FAQ's About Maine's Forests - Overview
- How much forest does Maine have?
- What trees grow in Maine‘s woods?
- How do trees vary thoughout the state?
- How has the forest changed over time?
- Who owns Maine’s forests?
- How much do they contribute to Maine’s economy?
- What about outdoor recreation?
- What about the environmental benefits of the forest?
- How much wood is harvested in the state?
- What is sustainable forestry?
- What about clear cutting?
About 90 percent of Maine is forested, the highest percentage of any state. This includes some 12 million acres in the northern part of Maine where few people live.
Maine has 39 commercial tree species. Among them: aspen, birch, red and sugar maples, several types of oaks, white and red pines, spruces, balsam fir and others.
While we talk of the Maine forest, it would be more correct to talk of Maine forests. Trees vary depending on soils,location and climate. To simplify: hardwoods like oaks and maples tend to dominate in southern Maine, softwoods like spruces and firs in northern Maine, mixed woods in between. To put numbers on it, 39 percent of the forest is softwoods and 61 percent hardwoods.
Maine has been harvested for timber for well over two centuries, yet the state has more forest today than 100 years ago. During the 1700s and 1800s much of southern and central Maine was cleared for farms. But since agriculture began declining in the 1800s much of that land has grown back to woods. Evidence of that is all over in the rock walls snaking through stands of mature trees.
About 95 percent of the forest is privately owned. Family forestland owners own 33 percent of it, private companies 61 percent and the federal government a mere 1 percent.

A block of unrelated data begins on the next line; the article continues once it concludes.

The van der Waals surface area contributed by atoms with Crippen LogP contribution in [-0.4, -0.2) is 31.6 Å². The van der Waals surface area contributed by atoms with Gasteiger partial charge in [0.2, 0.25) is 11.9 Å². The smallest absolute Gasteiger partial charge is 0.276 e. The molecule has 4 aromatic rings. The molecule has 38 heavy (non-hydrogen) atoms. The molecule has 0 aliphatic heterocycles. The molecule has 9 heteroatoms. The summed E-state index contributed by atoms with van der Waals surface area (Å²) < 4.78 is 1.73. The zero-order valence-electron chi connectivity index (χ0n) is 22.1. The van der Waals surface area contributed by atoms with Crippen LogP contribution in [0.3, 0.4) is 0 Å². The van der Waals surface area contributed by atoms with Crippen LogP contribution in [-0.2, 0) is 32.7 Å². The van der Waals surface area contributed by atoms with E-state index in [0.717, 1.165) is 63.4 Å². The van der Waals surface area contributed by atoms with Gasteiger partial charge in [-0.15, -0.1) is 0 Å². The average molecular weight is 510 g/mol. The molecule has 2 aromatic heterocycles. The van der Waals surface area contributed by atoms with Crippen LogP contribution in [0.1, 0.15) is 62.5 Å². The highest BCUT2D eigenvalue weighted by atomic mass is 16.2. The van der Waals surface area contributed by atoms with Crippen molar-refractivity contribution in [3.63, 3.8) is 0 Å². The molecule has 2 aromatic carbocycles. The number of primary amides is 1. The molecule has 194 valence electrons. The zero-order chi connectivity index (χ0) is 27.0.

Global economic changes and otherfactors have hurt Maine’s forest resourcesindustry. However, forest products are still a key part of the state’s economy. Maine has 200 forest products businesses employing some 24,000 people. The forest products industry directly contributes some $1.8 billion to the state’s economy each year. Maine is the second largest paper producing state.
Maine has for decades been a mecca for recreationists since the 1800s. Fishing and hunting; hiking,whitewater rafting, quiet water canoeing and kayaking; skiing and snowmobiling; mountain biking; moose watching; fall foliage touring draw tens of thousands of people to Maine’s forest every year. It’s estimated that those activities and others pump $1 billion a year into the state’s economy.
Maine’s huge block of woodland provides habitat for numerous creatures, including moose, white-trailed deer and black bear; bobcats and the endangered Canada lynx; hawks, owls and bald eagles; wild turkeys; and the largest population of native brook trout in the lower 48 states. The forest protects the waters of brooks and ponds, cleans the air, limits soil erosion, and locks up carbon.
The Maine Forest Service estimates that some 500,000 acres of forest is harvested each year, with about six million cords of wood removed. The wood harvest has remained largely stable for several years.
Simply put, sustainable forestry means that trees are not harvested faster than they can grow back. Beyond that, it means that forest management is aimed at producing high-quality pulpwood and timber, protecting or enhancing habitat for wildlife, and ensuring water quality is protected for future generations to enjoy.
Clear cutting, the removal of all or most of the trees on a large tract of land, has been declining in Maine. Now only about five percent of harvests are clearcuts. Maine law puts limits on clearcut size.